When you design any SoC or chip, you have some targets with frequency, performance and power that needs to be met in order to mass produce the chip for reasonable costs and volumes. This sensitive math is an oversimplification of several years of work.
The Vega chip actually looked much more competitive in the development phase compared to the product launch. One of the reasons why was that some key power optimization engineers were pulled from the Vega team to the server Naples team.
Power gurus went to EPYC
The server, chip now known as EPYC had more priority for long-term performance and the survival of AMD and we definitely agree with this assessment. But since AMD doesn’t have a lot of talented engineers sitting around, moving some people from one group to another could affect the end result.
AMD knew that gaining any market share in server would look good with investors and stock holders and had to make a very promising chip. Even today, almost a year after the EPYC launch, AMD is having limited success, but it did manage to win some key customers and continues to grow.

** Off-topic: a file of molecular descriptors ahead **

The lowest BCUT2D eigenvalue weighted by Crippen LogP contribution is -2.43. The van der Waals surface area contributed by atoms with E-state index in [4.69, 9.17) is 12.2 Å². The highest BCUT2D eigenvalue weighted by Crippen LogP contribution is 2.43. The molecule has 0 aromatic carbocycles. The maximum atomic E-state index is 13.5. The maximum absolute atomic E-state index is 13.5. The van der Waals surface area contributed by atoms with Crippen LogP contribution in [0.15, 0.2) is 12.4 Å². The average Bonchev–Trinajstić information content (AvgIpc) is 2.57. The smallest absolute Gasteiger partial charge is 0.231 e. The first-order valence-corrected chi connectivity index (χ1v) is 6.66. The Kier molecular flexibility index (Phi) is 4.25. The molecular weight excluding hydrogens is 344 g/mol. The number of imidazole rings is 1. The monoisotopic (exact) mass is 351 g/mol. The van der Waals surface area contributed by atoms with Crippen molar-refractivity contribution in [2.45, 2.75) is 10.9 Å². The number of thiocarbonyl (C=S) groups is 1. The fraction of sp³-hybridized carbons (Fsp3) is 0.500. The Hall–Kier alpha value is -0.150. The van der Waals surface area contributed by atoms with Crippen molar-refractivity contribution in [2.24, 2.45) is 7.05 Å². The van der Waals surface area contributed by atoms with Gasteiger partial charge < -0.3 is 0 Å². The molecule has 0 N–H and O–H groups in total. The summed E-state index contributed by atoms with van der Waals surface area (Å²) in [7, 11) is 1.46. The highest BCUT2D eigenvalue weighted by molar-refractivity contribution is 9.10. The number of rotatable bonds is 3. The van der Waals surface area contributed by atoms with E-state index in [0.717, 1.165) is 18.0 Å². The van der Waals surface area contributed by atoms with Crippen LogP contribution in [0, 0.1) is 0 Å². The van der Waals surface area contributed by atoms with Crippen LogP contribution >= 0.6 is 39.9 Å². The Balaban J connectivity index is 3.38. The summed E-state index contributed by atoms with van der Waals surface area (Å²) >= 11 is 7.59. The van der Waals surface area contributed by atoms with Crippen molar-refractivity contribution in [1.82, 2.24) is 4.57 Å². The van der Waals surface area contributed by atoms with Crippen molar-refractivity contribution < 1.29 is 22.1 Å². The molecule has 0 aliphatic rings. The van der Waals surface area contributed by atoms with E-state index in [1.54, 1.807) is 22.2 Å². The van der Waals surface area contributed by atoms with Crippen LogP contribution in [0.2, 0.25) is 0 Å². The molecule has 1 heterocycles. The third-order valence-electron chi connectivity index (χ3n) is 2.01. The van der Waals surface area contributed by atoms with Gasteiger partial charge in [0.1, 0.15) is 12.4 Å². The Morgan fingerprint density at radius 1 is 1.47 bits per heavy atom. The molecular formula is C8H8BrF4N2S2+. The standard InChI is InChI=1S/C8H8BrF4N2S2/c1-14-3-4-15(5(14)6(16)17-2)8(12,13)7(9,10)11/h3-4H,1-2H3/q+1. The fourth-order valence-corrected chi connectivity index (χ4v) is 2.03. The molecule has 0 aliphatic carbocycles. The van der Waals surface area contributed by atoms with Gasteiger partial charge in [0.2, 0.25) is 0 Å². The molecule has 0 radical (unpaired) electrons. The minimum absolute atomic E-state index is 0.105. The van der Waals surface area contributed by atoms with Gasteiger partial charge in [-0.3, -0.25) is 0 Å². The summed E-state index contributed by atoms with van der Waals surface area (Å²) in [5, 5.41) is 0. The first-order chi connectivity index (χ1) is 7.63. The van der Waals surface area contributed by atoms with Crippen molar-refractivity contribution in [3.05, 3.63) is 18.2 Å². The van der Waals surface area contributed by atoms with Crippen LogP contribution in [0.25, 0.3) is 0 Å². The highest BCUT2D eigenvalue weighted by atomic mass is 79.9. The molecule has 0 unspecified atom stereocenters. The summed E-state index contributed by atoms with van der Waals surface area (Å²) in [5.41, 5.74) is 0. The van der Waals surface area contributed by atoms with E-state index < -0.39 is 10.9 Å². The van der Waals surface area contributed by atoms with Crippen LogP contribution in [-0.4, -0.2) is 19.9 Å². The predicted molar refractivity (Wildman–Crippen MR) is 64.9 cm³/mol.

Taking key talents from GPU and moving them to the server business meant that EPYC has some impressive power to performance ratios but at the same time Vega didn’t. Our well informed sources didn’t want to reveal the names but there are not that many power optimization magicians working in these chip companies, it comes down to a few people. A great leader with a decent team can do a great job.
We cannot blame it all only on that decision but at the shipping clocks that were safe to mass produce for Vega 64, the chip has a higher TDP and power than planned and predicted. At least now it makes a bit more sense.